90th Anniversary Celebration
This year Goldsborough Hall is celebrating a milestone in its gardening history. Ninety years ago, on 4th July 1928 HRH Princess Mary and her husband Viscount Lascelles, opened the gardens of their Yorkshire home to the newly formed National Garden Scheme. The NGS was founded in 1927 in England with the aim of "opening gardens of quality, character and interest to the public for charity". That year over 600 private gardens were opened and more than £8,000 was raised.
When Princess Mary opened the gardens the following year she was in very good company. Along with Goldsborough Hall, opening in 1928, were Rode Hall in Cheshire, Knebworth House Gardens, Llysdinam in Powys, the Fellows Garden, Trinity College, Cambridge and Rotherfield Park in Hampshire, all of which are also celebrating their 90th anniversary year.
Since her move to Goldsborough Hall in 1922, Princess Mary and her husband Viscount Lascelles (later the 6th Earl of Harewood) had made quite a few changes to the house and gardens. She created a vista to the south with the planting of the walled terrace and the beech avenue, with herbaceous border centred around a sundial. The Lime Tree Walk, planted by royalty from 1922-1930, was almost complete, with 24 trees out of 34 (and only 10 still to be planted 1928-30). The Emperor of Japan had given Mary some Japanese cherry trees as a wedding gift though they would still have been in their infancy in 1928.
On that opening day in July 1928 she had an overwhelming response. The takings on the day were £180 12s 6d, enough to buy a house these days! And if entry to the gardens was charged at a shilling, that's over 3,600 people! Princess Mary opened the gardens the following two years, until 1930 when she moved to Harewood House, following the death of her father-in-law, the 5th Earl.
The gardens today
Today the gardens can be considered the completion of Princess Mary's vision. The beech hedges lining the herbaceous borders are fully grown and the 34 trees which make up the Lime Tree Walk have matured, as have the Emperor of Japan's cherry trees. The herbaceous borders have been replanted in a Gertrude Jeykll style, the rose garden replanted and a new afternoon tea terrace built in 2012 planted with 'Yorkshire Princess' rose named after Princess Mary. Three British champion trees and one Yorkshire champion tree stand tall over the gardens. In addition, the overgrown woods have been cleared to let the spring bulbs, snowdrops and winter aconites shine through. The glasshouse in the kitchen garden is being rebuilt this year and the veg garden revitalised under by the Hall's highly skilled organic head gardener Mark Waller.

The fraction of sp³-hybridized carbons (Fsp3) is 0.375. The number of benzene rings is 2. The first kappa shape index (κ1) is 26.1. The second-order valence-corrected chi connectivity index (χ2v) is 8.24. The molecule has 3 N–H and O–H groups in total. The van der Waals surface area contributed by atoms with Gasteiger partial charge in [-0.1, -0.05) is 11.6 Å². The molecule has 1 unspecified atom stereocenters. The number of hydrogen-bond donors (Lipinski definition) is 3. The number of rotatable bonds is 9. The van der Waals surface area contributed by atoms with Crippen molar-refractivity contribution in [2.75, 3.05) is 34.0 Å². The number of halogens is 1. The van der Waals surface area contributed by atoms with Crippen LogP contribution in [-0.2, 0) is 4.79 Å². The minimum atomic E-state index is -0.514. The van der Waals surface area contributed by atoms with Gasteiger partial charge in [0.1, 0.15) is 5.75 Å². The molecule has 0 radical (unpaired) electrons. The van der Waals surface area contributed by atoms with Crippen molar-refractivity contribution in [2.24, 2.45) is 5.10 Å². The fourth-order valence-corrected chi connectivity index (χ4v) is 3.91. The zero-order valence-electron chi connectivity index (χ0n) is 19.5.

Newspaper articles from the 1920s
Many newspapers from the time reported Princess Mary's love of gardening: 'The gardens at Goldsborough Hall have been considerably improved and enlivened with additional flower beds since her marriage. Roses are among her favourite flowers, and a rose garden is among the new features at Goldsborough, where beds filled with highly coloured flowers extend just outside the windows of the house,' reported the Brisbane Courier in September 1928.
From a friend in Yorkshire, reports the Adelaide Chronicle in 1929, '... the gardens have always been very fine, but Princess Mary has altered them a good deal, and has taken endless trouble to get the best effect with her flowers, so as to have the herbaceous borders in continual bloom.'
Let's hope that after 90 years Princess Mary would approve of her garden at Goldsborough Hall now!
Our 90th anniversary celebrations
The Oglesby family who now own the Hall reopened the gardens for the National Garden Scheme in 2010. This year's opening dates are 8th April 12-4 and 22nd July 12-5. At our July opening we will be holding a photographic exhibition of black and white images of the gardens and hall from the 1920s.
Tickets and prices
Adults £5; children free. Dogs on leads welcome. Refreshments available in the Orangery. We will also be serving Royal Afternoon Tea on Sunday 8th April and Sunday 22nd July which will need to be pre-booked.
Call 01423 867321 or email firstname.lastname@example.org for more information.